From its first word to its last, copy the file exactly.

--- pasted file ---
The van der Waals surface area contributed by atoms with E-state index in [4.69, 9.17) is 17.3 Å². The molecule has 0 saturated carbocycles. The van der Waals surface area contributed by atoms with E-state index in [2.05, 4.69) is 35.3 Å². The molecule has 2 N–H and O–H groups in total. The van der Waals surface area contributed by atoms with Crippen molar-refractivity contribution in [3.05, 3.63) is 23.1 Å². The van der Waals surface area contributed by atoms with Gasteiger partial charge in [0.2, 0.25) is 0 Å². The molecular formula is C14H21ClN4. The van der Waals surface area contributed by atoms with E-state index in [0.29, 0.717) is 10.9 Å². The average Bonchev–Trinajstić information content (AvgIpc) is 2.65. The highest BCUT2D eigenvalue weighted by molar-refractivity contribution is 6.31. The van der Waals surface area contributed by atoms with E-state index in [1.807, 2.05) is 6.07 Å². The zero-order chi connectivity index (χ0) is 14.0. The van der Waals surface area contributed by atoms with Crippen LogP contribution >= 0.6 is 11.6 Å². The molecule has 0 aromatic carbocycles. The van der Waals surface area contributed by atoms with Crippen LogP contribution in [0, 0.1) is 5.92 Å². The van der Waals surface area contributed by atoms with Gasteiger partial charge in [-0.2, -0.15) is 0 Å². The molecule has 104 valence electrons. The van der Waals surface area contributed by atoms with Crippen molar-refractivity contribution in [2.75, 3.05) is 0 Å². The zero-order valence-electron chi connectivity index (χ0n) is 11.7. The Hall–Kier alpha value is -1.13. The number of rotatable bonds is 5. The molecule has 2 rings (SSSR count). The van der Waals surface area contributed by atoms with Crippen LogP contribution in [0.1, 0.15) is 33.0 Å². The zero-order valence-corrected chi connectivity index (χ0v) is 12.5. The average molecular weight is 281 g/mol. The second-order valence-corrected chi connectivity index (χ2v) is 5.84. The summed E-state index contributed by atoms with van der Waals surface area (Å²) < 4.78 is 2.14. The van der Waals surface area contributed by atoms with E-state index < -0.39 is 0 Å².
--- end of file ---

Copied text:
The van der Waals surface area contributed by atoms with E-state index in [4.69, 9.17) is 17.3 Å². The molecule has 0 saturated carbocycles. The van der Waals surface area contributed by atoms with E-state index in [2.05, 4.69) is 35.3 Å². The molecule has 2 N–H and O–H groups in total. The van der Waals surface area contributed by atoms with Crippen molar-refractivity contribution in [3.05, 3.63) is 23.1 Å². The van der Waals surface area contributed by atoms with Gasteiger partial charge in [0.2, 0.25) is 0 Å². The molecular formula is C14H21ClN4. The van der Waals surface area contributed by atoms with E-state index in [0.29, 0.717) is 10.9 Å². The average Bonchev–Trinajstić information content (AvgIpc) is 2.65. The highest BCUT2D eigenvalue weighted by molar-refractivity contribution is 6.31. The van der Waals surface area contributed by atoms with E-state index in [1.807, 2.05) is 6.07 Å². The zero-order chi connectivity index (χ0) is 14.0. The van der Waals surface area contributed by atoms with Crippen LogP contribution >= 0.6 is 11.6 Å². The molecule has 0 aromatic carbocycles. The van der Waals surface area contributed by atoms with Crippen LogP contribution in [0, 0.1) is 5.92 Å². The van der Waals surface area contributed by atoms with Gasteiger partial charge in [-0.2, -0.15) is 0 Å². The molecule has 104 valence electrons. The van der Waals surface area contributed by atoms with Crippen molar-refractivity contribution in [2.75, 3.05) is 0 Å². The zero-order valence-electron chi connectivity index (χ0n) is 11.7. The Hall–Kier alpha value is -1.13. The number of rotatable bonds is 5. The molecule has 2 rings (SSSR count). The van der Waals surface area contributed by atoms with Crippen LogP contribution in [0.1, 0.15) is 33.0 Å². The zero-order valence-corrected chi connectivity index (χ0v) is 12.5. The average molecular weight is 281 g/mol. The second-order valence-corrected chi connectivity index (χ2v) is 5.84. The summed E-state index contributed by atoms with van der Waals surface area (Å²) < 4.78 is 2.14. The van der Waals surface area contributed by atoms with E-state index < -0.39 is 0 Å².